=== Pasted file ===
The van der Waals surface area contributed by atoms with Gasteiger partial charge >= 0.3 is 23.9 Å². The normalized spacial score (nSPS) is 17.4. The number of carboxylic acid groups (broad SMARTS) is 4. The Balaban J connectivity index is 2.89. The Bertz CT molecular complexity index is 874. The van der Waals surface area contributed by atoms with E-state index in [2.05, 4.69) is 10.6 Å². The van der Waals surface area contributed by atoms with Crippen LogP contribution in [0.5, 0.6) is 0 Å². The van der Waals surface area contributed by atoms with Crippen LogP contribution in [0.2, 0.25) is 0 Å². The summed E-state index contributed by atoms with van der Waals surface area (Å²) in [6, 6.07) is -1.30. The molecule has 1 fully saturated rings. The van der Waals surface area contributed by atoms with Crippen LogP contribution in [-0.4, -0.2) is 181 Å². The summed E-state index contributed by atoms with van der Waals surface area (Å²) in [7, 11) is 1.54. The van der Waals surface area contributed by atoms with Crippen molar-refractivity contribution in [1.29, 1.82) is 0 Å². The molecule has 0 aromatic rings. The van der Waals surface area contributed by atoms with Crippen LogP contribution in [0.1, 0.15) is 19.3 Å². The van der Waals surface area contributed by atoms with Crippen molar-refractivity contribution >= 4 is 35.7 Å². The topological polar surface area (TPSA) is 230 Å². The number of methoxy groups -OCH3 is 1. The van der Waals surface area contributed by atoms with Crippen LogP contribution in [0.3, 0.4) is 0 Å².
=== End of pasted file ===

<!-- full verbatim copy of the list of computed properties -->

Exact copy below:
The van der Waals surface area contributed by atoms with Gasteiger partial charge >= 0.3 is 23.9 Å². The normalized spacial score (nSPS) is 17.4. The number of carboxylic acid groups (broad SMARTS) is 4. The Balaban J connectivity index is 2.89. The Bertz CT molecular complexity index is 874. The van der Waals surface area contributed by atoms with E-state index in [2.05, 4.69) is 10.6 Å². The van der Waals surface area contributed by atoms with Crippen LogP contribution in [0.5, 0.6) is 0 Å². The van der Waals surface area contributed by atoms with Crippen LogP contribution in [0.2, 0.25) is 0 Å². The summed E-state index contributed by atoms with van der Waals surface area (Å²) in [6, 6.07) is -1.30. The molecule has 1 fully saturated rings. The van der Waals surface area contributed by atoms with Crippen LogP contribution in [-0.4, -0.2) is 181 Å². The summed E-state index contributed by atoms with van der Waals surface area (Å²) in [7, 11) is 1.54. The van der Waals surface area contributed by atoms with Crippen molar-refractivity contribution in [1.29, 1.82) is 0 Å². The molecule has 0 aromatic rings. The van der Waals surface area contributed by atoms with Crippen LogP contribution in [0.1, 0.15) is 19.3 Å². The van der Waals surface area contributed by atoms with Crippen molar-refractivity contribution >= 4 is 35.7 Å². The topological polar surface area (TPSA) is 230 Å². The number of methoxy groups -OCH3 is 1. The van der Waals surface area contributed by atoms with Crippen LogP contribution in [0.3, 0.4) is 0 Å².